How the end of the pandemic could lead to a revival of Montreal’s downtown

The Roaring ’20s was an era of economic growth, technological advancement and general exuberance — a time when people were finally able to let their hair down after a grueling four years of war.

Montreal could soon move into a similar period of post-catastrophe prosperity, and Richard Shearmur, the head of McGill University’s urban planning department, believes the city’s downtown could flourish if the city prepares well for the return to normal life after COVID-19.

As restrictions gradually lift, Shearmur said people will be looking to release energy that has been pent up for more than a year.

The city must be ready to capitalize on what will likely be an influx of shoppers, diners and entertainment seekers, he said, “as soon as we are all vaccinated and things get back to some sort of normal.”

Boosting public transit and accessibility to the city’s centre while making downtown more pedestrian friendly, without ostracizing people using cars, will be key to once again attracting the crowds that once flocked to — and spent money in — Ville-Marie, he said.

In a report Shearmur co-authored with Ugo Lachapelle, a professor with the Université du Québec à Montréal’s department of urban studies and tourism, they argue that the graffiti and empty offices currently found in the downtown core will not last long.

Study shows many downtown workers never left

Shearmur said their study, which looked at workplace changes between February and the summer of 2020, found that, though there was a decline, the pandemic did not drain downtown of all its daily commuters.

People who work in fields such as medicine, manufacturing and distribution stayed on the job throughout the pandemic.

More than 1,000 people were interviewed, and the researchers learned that the traditional nine-to-five business model had begun to erode even before the pandemic; many people were spending part of their week working outside the office.

“The first impression was that people really liked working at home.” he said. “But as the interviews went on, it became evident that there were many things that didn’t work very well from home.”

When stores reopened this month in Montreal, people flocked to malls and shopping districts. Despite the rise of online shopping, plenty of people still enjoy heading to the stores. (Graham Hughes/The Canadian Press)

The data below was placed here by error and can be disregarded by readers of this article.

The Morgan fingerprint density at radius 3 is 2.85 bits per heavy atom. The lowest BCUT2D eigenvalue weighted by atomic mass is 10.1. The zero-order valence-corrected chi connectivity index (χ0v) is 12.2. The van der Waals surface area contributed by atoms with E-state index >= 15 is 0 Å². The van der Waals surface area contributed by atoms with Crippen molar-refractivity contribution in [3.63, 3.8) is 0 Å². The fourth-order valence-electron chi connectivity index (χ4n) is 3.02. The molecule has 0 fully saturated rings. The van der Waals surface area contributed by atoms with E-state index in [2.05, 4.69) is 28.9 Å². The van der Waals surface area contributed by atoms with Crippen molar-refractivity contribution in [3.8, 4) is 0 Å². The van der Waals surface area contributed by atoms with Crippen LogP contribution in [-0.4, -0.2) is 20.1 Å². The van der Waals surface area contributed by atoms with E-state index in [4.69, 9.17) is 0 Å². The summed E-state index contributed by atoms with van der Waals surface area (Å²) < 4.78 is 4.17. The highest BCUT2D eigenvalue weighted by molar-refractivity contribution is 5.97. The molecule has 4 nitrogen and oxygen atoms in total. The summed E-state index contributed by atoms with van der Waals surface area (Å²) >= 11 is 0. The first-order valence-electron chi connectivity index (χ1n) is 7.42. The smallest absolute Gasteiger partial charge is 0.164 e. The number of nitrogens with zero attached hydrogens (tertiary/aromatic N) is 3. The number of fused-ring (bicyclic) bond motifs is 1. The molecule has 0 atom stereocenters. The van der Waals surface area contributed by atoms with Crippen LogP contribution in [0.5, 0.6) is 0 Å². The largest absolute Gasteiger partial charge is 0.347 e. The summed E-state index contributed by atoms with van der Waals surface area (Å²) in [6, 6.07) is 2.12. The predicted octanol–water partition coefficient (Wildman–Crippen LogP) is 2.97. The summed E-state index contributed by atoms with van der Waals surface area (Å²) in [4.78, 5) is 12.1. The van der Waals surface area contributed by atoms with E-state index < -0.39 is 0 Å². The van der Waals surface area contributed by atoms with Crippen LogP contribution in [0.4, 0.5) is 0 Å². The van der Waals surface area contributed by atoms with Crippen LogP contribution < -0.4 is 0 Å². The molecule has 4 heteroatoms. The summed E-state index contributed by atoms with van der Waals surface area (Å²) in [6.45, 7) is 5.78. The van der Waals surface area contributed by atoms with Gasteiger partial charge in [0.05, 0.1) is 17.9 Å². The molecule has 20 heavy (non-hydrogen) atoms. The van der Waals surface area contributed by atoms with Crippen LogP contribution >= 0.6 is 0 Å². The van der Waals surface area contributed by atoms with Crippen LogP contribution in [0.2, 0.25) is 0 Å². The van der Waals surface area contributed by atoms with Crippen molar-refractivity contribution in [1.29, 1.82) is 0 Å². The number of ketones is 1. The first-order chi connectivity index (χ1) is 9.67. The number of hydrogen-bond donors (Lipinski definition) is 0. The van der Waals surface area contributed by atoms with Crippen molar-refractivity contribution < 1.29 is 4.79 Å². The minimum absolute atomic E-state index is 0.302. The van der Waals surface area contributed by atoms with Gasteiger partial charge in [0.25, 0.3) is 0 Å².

There were inefficiencies in communication and idea exchanges, Shearmur said. Also, many simply missed the social aspect of being at the office, he added.

While work weeks will likely continue to be flexible, people will be returning downtown to work for much of the time and downtown needs to be ready, he said.

Along with finding new ways to attract people to downtown and keep them there, the city should also loosen restrictions that limit use of vacant building space to allow more creative use of empty storefronts, Shearmur said.

The bad news: vacancies high, merchants in peril 

As positive as Shearmur is about the future, the current situation is pretty grim.

A recent study by the l’Institut de développement urbain (IDU) found a 12.4 per cent office vacancy rate downtown, with vacancies more prevalent on quieter side streets. 

This shows that companies in more prestigious buildings have “proven more resistant to the crisis than those in cheaper buildings, which are generally small companies or start-ups,” said Jean-Marc Fournier, the chairman and CEO of the Institut de développement urbain (IDU).

Richard Shearmur, head of McGill University’s urban planning department, says downtown should be more walkable while still giving motorists access. (Graham Hughes/The Canadian Press)

The Chamber of Commerce of Metropolitan Montreal estimates up to 20 per cent of downtown merchants will close because of the pandemic. The tourism, the hospitality sector and museums have also been hurting.

Though the situation looks dismal, Glenn Castanheira, the executive director of downtown Montreal’s merchant’s association, is among those with high hopes. Overall, he said, workers want to return to office life and the importance of the “downtown experience” should not be underestimated.

“Despite the worst conditions affecting us at the moment, we have a promising future and we are still very far from disaster,” he said.

Montreal’s plan is in the works

Within the coming weeks, the City of Montreal should reveal its plans for a $10 million fund earmarked for the revitalization of the city centre. Quebec is also contributing a portion of the $50 million it set aside for downtown areas across the province.

Quebec is ramping up its vaccination campaign, giving hope that the end of the pandemic getting closer. (Ivanoh Demers/Radio-Canada)

Montreal has never had such resources ready to invest in revitalization, said Luc Rabouin, the executive committee member in charge of economic and commercial development.

Since the early days of the pandemic, he said, the focus has been on ensuring the survival of businesses on the short term. Now that officials can dare envision a COVID-free future, Rabouin is certain his team will be able to rebuild a thriving downtown.

The administration is experienced and eager, with more funding available than ever before, he said.

“We have time. We know what we can do and what we cannot do,” said Rabouin.”I am certain downtown will remain the  cultural and economic heart of Montreal and the rest of Quebec.”

Source link

Leave a Reply

Your email address will not be published. Required fields are marked *